The fact is that even if India was a few notches higher, it still would be among the severe cases in terms of the magnitude of malnourishment.
Do we really trail North Korea and Iraq in the malnutrition stakes? There have been outbursts of anger at India being ranked 100th out 119 countries in the latest edition of the Global Hunger Index by the International Food Policy Research Institute (IFPRI). Experts are quarrelling over the methodology and evaluation parameters and in a hyper-polarised India, it comes as no surprise that the hunger scores have triggered jousts between supporters and critics of the Narendra Modi government.
Has malnutrition really worsened since 2014? The short answer — we don’t know because we don’t have the most recent data.
But does the commotion over such ranks really matter when Santoshi, an 11-year-old girl in Jharkhand, died begging for rice last fortnight? According to a Web portal, the girl died crying for bhaat (rice). Her family didn’t have any. Her family’s ration card was reportedly cancelled because it was not linked to their Aadhaar number, say local Right to Food Campaign activists. With the Durga Puja holidays on, there had been no school, therefore no mid-day meals and no sustenance at home. Santoshi barely had had anything to eat for almost a week. The local authorities say the girl died due to malaria and not starvation. The state’s chief minister has announced a probe.
Which brings us to the real issues. Santoshi was not the first victim of malnutrition. She will not be the last. However, it is useful to remind ourselves that even if Santoshi had malaria, her chances of survival would have been far greater had she had minimum nutrition and therefore resilience. Disease fells the undernourished first.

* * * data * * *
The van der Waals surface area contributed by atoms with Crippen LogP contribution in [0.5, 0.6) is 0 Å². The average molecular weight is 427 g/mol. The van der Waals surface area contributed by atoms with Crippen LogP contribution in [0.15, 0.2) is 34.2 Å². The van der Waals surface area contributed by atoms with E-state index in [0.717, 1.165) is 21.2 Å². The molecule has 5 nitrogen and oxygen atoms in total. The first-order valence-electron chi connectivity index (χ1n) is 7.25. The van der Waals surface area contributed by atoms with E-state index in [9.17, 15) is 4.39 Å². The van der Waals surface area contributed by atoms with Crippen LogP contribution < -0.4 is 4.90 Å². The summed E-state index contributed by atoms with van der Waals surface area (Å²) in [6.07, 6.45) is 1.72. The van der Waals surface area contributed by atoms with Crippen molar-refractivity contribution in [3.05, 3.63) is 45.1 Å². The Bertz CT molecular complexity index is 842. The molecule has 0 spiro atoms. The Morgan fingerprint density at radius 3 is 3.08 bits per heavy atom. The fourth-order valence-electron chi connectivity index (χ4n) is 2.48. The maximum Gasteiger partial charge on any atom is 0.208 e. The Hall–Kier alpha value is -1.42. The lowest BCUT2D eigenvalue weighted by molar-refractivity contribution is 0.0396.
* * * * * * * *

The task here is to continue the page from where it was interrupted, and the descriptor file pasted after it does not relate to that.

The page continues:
In March this year, in response to an unstarred question in the Lok Sabha, the minister for women and child development said the data regarding the number of deaths from malnutrition is not maintained by the ministry. “Malnutrition is a multi-faceted problem and is not a direct cause of death but contributes to mortality and morbidity by reducing resistance to infections,” the minister said, adding that 14 complaints relating to the deaths of children due to malnutrition had been received by the National Commission for Protection of Child Rights (NCPCR) in the past three years and the current year. Many of us are angry. But are we angry enough?
The fact is that even if India was a few notches higher, it still would be among the severe cases in terms of the magnitude of malnourishment. While ranking of any particular country is not comparable over years because of changes in methodology and the number of countries covered, there are some facts that cannot be contested. Despite significant economic growth, India continues to trail way behind its peers in many key social indicators, including malnourishment.
It has been pointed out that India’s rank in the latest Global Hunger Index didn’t really reflect the situation on the ground as India’s data was a few years old and that 44 “richer” countries which were earlier excluded from the survey were included in the most recent one.